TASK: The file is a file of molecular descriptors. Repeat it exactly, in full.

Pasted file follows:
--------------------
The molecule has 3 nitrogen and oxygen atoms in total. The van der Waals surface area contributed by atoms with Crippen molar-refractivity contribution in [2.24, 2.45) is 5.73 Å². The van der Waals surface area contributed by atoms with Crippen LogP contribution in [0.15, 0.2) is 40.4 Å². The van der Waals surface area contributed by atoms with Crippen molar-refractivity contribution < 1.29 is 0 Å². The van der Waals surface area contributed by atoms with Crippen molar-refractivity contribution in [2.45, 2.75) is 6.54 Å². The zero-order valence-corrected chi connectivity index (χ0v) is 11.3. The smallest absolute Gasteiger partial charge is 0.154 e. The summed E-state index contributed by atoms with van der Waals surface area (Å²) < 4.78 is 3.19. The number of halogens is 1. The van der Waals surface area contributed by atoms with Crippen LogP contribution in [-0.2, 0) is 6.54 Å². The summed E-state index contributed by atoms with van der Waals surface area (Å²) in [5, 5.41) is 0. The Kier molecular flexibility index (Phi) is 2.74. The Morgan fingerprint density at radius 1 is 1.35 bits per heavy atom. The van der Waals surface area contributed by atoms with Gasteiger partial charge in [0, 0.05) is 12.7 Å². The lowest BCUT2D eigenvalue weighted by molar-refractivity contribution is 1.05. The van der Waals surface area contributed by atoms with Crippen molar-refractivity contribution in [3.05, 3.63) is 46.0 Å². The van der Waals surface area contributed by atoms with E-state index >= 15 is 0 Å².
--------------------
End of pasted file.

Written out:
The molecule has 3 nitrogen and oxygen atoms in total. The van der Waals surface area contributed by atoms with Crippen molar-refractivity contribution in [2.24, 2.45) is 5.73 Å². The van der Waals surface area contributed by atoms with Crippen LogP contribution in [0.15, 0.2) is 40.4 Å². The van der Waals surface area contributed by atoms with Crippen molar-refractivity contribution < 1.29 is 0 Å². The van der Waals surface area contributed by atoms with Crippen molar-refractivity contribution in [2.45, 2.75) is 6.54 Å². The zero-order valence-corrected chi connectivity index (χ0v) is 11.3. The smallest absolute Gasteiger partial charge is 0.154 e. The summed E-state index contributed by atoms with van der Waals surface area (Å²) < 4.78 is 3.19. The number of halogens is 1. The van der Waals surface area contributed by atoms with Crippen LogP contribution in [-0.2, 0) is 6.54 Å². The summed E-state index contributed by atoms with van der Waals surface area (Å²) in [5, 5.41) is 0. The Kier molecular flexibility index (Phi) is 2.74. The Morgan fingerprint density at radius 1 is 1.35 bits per heavy atom. The van der Waals surface area contributed by atoms with Gasteiger partial charge in [0, 0.05) is 12.7 Å². The lowest BCUT2D eigenvalue weighted by molar-refractivity contribution is 1.05. The van der Waals surface area contributed by atoms with Crippen molar-refractivity contribution in [3.05, 3.63) is 46.0 Å². The van der Waals surface area contributed by atoms with E-state index >= 15 is 0 Å².